Two More Steps India Must Take to Curb Sexual Harassment at the Workplace
Supreme Court's historic 1997 judgement and the 2013 law against sexual harassment at the work place haven't done enough to address deeper systemic problems.
Stories and recollection of the sexual harassment that women suffer broke the news cycle in 2017. For women working in professional work environments in the organised sector, the threat of sexual harassment remains a lingering fear.
Fortunately, our institutions and lawmakers have taken cognisance of the problem and passed orders or framed legislation to deal with it. There is still a very long way to go before these work environments become safer for women.
Here are two major developments in the battle against sexual harassment in the workplace.
Vishaka guidelines, 1997
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The Supreme Court of India in 1997 passed the landmark Vishaka judgement, which clearly defined the ambit of sexual harassment in the workplace. It includes the following acts:
“Physical contact and advances; a demand or request for sexual favours; sexually coloured remarks; showing pornography; and any other unwelcome physical verbal or non-verbal conduct of sexual nature.”
It even detailed the requirements of an institutional complaints mechanism for workplaces to deal with these complaints, but without a functioning legislative framework, employers clearly felt less compelled to abide by these guidelines.
Sexual Harassment of Women at Workplace (Prevention, Prohibition, and Redressal) Act
In April 2013, Parliament passed the country’s first law against sexual harassment at the workplace, giving the Vishaka guidelines the necessary legislative underpinning, while expanding its scope.
It extended the definition of sexual harassment beyond the Vishaka guidelines. This includes “presence or occurrence of circumstances of implied or explicit promise of preferential treatment in employment, threat of detrimental treatment in employment, threat about present or future employment, interference with work or creating an intimidating or offensive or hostile work environment, or humiliating treatment likely to affect the lady employee’s health or safety could also amount to sexual harassment”.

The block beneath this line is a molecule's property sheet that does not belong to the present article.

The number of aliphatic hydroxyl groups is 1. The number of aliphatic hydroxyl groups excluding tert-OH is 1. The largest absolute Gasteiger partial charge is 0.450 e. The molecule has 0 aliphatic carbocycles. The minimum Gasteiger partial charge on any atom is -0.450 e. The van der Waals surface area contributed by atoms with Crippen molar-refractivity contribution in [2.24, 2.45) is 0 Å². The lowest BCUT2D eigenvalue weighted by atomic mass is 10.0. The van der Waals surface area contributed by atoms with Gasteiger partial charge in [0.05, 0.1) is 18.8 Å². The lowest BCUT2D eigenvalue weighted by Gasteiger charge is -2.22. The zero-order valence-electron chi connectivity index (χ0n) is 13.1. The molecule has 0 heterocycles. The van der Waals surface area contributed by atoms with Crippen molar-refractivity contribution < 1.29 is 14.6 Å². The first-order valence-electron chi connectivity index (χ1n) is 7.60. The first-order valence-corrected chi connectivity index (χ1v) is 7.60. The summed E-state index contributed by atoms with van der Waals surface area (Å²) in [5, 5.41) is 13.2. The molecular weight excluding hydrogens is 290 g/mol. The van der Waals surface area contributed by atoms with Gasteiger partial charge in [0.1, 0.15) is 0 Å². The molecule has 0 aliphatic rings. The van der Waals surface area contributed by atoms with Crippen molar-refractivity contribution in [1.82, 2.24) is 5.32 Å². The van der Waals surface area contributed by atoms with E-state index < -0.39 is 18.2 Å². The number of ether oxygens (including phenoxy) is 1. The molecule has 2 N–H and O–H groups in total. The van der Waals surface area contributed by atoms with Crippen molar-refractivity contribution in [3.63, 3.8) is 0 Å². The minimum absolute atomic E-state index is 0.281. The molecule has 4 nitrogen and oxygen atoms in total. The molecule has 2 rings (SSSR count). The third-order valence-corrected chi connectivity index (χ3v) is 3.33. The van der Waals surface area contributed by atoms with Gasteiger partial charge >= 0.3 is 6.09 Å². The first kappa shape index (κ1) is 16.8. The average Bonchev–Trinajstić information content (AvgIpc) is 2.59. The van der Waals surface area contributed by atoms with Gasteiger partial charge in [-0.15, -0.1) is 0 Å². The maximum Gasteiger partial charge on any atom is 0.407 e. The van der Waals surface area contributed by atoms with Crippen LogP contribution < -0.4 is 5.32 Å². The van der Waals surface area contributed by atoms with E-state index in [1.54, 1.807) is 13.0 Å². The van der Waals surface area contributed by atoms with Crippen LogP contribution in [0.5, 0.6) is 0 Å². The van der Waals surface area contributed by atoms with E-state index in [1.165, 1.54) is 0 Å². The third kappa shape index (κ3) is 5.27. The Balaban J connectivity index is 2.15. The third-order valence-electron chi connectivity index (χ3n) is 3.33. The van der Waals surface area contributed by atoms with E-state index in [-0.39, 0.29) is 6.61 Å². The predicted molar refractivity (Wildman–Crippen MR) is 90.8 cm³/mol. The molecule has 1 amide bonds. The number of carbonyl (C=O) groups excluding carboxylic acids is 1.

Under the law, organisations employing more than ten people are expected to set up an Internal Committee (IC). The IC is required to address complaints and grievances within a stipulated period, and shelter complainants and witnesses from any undue pressure.
Failure to establish an IC or any other provision of the law results in a fine of Rs 50,000. For repeat offenders, the fine gets doubled, and if an employer is convicted of an offence under the act, he shall suffer twice the punishment. Companies are also expected to submit audit reports at the end of the year on the sexual harassment complaints received.
Evidently, this law has had some positive effect on encouraging more women to come out and address their grievances. A recent study on companies in the BSE 100 list has shown that the number of harassment complaints has jumped from 76 in 2012-2013 to 445 in 2016-17.
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However, here are two things that India can improve to better address such complaints:
Strengthen Internal committees and hold them accountable
The battle that activists are waging is to ensure that these committees are autonomous (not beholden to the establishment that has set them up in the first place), accountable, easily accessible (encouraging more women to come forward), and make them gender-sensitive.
Who is responsible for making sure that establishments comply with the law? Who is held accountable if its stipulations are not followed or the IC does not redress a particular complaint against anyone in the hierarchy within a strict time frame?
The law does not really assign that responsibility to anyone. Some lawyers working in the field have argued that state governments must monitor these companies and ensure that they are following these provisions. Without any monitoring, these ICs really cannot affect change, unless there is a personal directive from within the organisation’s hierarchy to mandate such checks.
In other words, there are no real institutional mechanisms to ensure that establishments are held accountable. Without a robust IC, all a woman can do is file an FIR with the police and undergo a long-winded trial process.
Desperate need for police reforms
Despite the horrors of Nirbhaya and the anti-rape law that came into place, it is still a frightening reality that complainants continue to suffer victim-blaming, humiliation and distrust at police stations. Without a robust IC in place, the only scope for redress is filing a First Information Report in a police station.
Despite the new law in force, police still avoid or refuse to file FIRs, especially if the complainant comes from a socially or economically marginalised society. Failure to register an FIR on a complaint of sexual harassment should legally send the offending policeman to jail for a maximum two years. However, it’s nearly impossible to find any record of a police personnel being charged under this provision.
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